Elvis hymn, yes; black lives matter chant, no?

Protesters assert rights violated outside Graceland.

Tony Jones, Special to The New Tri-State Defender | 8/18/2016, 12:21 p.m.
Protesters assert rights violated outside Graceland.
Jeffrey Wolfe, 61, leaves near Graceland. He wanted to go into one of the Graceland gift shops “to get a Coke” but got turned around. (Photo: Tony Jones, Ink.)

Activists protesting at Graceland Monday night were shown a line and told not to cross it.

The line was the foremost boundary of a protest area that the Memphis Police Department designated for members of the Coalition of Concerned Citizens (CCC) and their supporters. With CCC having issued a public summons for support of a protest on the night of the annual Elvis Presley candlelight vigil, MPD officials had predetermined that demonstrators would be kept at a distance.

The enforcement of that position has given way to the question of whether the MPD violated the Constitutional rights of the CCC and its supporter by denying them entry into the candlelight vigil at Elvis Presley’s Graceland?

Christian Kirk tells City Councilman Berlin Boyd that the rights of the CCC group and its supporters are being violated. The police presence included officers far more heavily armed than demonstrators said was warranted. (Photos: Tony Jones, Ink.)

Christian Kirk tells City Councilman Berlin Boyd that the rights of the CCC group and its supporters are being violated. The police presence included officers far more heavily armed than demonstrators said was warranted. (Photos: Tony Jones, Ink.)

CCC’s Christian Kirk said legal action might follow.

“Nobody’s down here with signs, nobody’s down here with noisemakers, as you can see,” she said Monday night. “We were rejected solely on skin color. Even some white people were turned away from walking with black people. This is unprecedented. This is still public land and you cannot deny someone access to them because you disagree with their speech. It’s very disturbing.”

A short while later, Kirk engaged in a heated exchange with Berlin Boyd, the City Council member for District 7. Boyd said he had come to support CCC and to “try to keep the peace the same way the bridge ended peacefully.” That was a reference to the conclusion of the protest that shut down the Hernando DeSoto Bridge for several hours on the evening of July 10.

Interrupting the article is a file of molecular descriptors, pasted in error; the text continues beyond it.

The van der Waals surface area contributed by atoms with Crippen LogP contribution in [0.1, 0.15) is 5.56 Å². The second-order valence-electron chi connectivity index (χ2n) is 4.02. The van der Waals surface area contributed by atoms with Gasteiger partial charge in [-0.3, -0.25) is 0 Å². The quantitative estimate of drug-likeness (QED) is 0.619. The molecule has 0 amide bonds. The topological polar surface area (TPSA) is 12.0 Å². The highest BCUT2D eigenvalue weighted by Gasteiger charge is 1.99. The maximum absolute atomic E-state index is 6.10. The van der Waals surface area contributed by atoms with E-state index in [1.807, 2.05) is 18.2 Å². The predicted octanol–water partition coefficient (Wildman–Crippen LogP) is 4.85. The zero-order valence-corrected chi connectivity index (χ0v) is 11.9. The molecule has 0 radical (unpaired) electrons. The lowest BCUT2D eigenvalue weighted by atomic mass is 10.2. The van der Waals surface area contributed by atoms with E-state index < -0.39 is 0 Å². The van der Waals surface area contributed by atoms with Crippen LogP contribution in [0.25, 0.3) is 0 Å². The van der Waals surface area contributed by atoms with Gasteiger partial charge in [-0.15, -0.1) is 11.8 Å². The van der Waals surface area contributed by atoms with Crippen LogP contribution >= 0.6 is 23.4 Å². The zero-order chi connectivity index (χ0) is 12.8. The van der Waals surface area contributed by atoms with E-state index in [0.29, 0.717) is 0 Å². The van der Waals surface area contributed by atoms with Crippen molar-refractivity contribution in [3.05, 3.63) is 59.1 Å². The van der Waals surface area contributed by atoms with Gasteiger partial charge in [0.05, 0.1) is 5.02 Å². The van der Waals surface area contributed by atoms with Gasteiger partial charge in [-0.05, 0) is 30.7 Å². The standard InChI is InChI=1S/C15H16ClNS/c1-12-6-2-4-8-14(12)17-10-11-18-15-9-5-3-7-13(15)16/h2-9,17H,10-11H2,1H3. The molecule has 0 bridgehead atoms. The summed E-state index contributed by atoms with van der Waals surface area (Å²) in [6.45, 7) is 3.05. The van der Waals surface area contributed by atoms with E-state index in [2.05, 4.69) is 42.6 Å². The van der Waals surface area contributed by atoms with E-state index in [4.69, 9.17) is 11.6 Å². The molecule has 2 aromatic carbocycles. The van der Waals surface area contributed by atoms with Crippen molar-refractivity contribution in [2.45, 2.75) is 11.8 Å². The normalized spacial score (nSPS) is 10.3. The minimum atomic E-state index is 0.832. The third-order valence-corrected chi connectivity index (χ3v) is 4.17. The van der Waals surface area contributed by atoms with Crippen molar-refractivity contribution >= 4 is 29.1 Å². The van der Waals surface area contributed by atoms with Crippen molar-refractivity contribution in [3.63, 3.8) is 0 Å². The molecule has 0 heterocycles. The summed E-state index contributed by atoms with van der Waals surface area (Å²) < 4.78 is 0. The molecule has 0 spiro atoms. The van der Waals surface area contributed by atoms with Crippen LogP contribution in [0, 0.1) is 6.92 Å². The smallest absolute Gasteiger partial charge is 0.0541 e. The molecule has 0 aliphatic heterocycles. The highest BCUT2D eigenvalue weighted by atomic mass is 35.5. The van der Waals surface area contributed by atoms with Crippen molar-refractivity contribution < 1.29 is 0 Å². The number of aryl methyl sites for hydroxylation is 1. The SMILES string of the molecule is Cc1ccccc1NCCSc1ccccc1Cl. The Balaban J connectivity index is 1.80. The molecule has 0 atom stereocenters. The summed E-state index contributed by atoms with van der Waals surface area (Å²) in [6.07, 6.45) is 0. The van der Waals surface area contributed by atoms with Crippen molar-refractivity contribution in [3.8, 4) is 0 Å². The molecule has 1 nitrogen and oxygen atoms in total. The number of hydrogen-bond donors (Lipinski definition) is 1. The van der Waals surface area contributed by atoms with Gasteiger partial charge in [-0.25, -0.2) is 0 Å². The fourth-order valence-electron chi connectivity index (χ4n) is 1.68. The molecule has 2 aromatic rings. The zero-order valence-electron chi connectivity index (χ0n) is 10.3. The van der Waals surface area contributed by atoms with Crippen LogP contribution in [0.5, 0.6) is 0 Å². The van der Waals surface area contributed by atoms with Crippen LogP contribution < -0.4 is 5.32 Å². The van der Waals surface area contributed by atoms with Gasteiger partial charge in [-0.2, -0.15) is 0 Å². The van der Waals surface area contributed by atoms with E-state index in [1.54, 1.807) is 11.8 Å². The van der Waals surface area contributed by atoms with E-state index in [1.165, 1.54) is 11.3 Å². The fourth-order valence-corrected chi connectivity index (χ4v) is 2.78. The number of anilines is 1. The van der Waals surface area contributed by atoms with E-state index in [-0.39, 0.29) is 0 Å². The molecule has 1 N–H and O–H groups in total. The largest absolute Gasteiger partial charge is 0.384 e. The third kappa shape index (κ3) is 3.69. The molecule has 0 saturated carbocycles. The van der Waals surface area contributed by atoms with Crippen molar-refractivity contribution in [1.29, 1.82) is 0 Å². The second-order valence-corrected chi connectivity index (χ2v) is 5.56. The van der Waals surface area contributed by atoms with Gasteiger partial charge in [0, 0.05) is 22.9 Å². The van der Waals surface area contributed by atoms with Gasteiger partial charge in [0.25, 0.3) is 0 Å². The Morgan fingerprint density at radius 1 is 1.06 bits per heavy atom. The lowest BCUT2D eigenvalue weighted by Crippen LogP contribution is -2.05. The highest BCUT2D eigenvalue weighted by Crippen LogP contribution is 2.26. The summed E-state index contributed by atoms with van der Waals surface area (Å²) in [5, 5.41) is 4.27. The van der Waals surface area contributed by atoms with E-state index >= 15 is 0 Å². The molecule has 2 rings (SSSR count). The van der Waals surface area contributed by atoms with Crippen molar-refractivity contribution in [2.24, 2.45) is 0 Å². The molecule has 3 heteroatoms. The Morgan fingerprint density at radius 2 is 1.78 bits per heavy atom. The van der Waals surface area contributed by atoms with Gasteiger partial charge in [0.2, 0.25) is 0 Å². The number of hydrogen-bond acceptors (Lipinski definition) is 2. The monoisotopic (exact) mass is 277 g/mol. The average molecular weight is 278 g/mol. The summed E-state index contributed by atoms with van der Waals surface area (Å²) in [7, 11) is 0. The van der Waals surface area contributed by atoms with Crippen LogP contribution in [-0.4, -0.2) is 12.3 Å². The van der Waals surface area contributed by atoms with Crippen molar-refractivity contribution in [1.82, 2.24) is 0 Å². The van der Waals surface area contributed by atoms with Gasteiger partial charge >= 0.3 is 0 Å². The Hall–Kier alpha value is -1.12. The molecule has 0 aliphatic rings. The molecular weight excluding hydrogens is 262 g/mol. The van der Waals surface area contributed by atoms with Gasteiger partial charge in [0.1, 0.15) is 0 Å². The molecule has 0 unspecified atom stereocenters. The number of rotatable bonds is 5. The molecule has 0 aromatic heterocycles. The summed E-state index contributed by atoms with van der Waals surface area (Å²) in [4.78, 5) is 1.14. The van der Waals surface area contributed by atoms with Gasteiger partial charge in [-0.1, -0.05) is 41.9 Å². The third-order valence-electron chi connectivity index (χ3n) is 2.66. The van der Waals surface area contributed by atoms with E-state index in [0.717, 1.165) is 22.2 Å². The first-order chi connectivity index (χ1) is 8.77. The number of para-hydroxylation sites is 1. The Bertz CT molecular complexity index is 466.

CCC supporters blasted Boyd with criticism and information, uploading the debates on YouTube.

“The issue is what criteria they are basing access on,” Kirk told him. “You need to call some of your city council buddies and get them down here!”

The difference in access permission became visible when Jeffrey Wolfe, 61, tried to go into one of the Graceland gift shops “to get a Coke.” He was turned around.

“They assumed I was part of the protest because I am black. I live just a few blocks from here and I often come to the Elvis celebration. I’ve even sold water to them. I have Elvis memorabilia at my house,” Wolfe said.

He complained about what he called MPD’s confrontational manner, clearly aroused when an officer told him to leave.

“You don’t tell grown folk to leave,” said Wolfe. “You can ask me to leave and I can comply or not comply. I think sometimes they push issues because they want things to escalate.”

Wolfe was among the first of the arrivals to the corner where the demonstrators gathered. Like many others, he came from the direction of Whitehaven Plaza. He was not carrying any signs nor chanting.

Three demonstrators were arrested: Gregory Thompson, male black, 23, criminal trespass; Kauz Spencer Curtis, male white, 20, criminal trespass; and Dana Asbury, female black, 31, criminal trespass, disorderly conduct and inciting riot.

After being warned at least twice by MPD officers and Boyd, Curtis had tried to go around the police line. Quiet but resolute, Curtis continued to try, resulting in his arrest.